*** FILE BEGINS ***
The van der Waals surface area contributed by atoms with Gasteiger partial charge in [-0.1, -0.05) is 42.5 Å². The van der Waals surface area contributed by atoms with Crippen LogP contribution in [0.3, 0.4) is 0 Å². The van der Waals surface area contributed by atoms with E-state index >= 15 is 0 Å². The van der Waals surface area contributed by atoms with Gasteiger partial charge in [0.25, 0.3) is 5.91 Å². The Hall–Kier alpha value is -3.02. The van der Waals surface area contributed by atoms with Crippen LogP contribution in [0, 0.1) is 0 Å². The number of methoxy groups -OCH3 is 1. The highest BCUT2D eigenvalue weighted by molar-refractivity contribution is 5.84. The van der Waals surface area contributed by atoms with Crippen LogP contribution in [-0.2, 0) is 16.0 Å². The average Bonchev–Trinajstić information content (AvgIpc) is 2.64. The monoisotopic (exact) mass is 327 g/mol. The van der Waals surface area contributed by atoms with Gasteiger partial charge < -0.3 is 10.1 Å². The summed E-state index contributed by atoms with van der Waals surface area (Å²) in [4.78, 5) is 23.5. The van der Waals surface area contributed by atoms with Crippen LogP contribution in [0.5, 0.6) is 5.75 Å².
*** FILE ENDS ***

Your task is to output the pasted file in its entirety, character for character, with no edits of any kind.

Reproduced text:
The van der Waals surface area contributed by atoms with Gasteiger partial charge in [-0.1, -0.05) is 42.5 Å². The van der Waals surface area contributed by atoms with Crippen LogP contribution in [0.3, 0.4) is 0 Å². The van der Waals surface area contributed by atoms with E-state index >= 15 is 0 Å². The van der Waals surface area contributed by atoms with Gasteiger partial charge in [0.25, 0.3) is 5.91 Å². The Hall–Kier alpha value is -3.02. The van der Waals surface area contributed by atoms with Crippen LogP contribution in [0, 0.1) is 0 Å². The number of methoxy groups -OCH3 is 1. The highest BCUT2D eigenvalue weighted by molar-refractivity contribution is 5.84. The van der Waals surface area contributed by atoms with Crippen LogP contribution in [-0.2, 0) is 16.0 Å². The average Bonchev–Trinajstić information content (AvgIpc) is 2.64. The monoisotopic (exact) mass is 327 g/mol. The van der Waals surface area contributed by atoms with Gasteiger partial charge < -0.3 is 10.1 Å². The summed E-state index contributed by atoms with van der Waals surface area (Å²) in [4.78, 5) is 23.5. The van der Waals surface area contributed by atoms with Crippen LogP contribution in [0.5, 0.6) is 5.75 Å².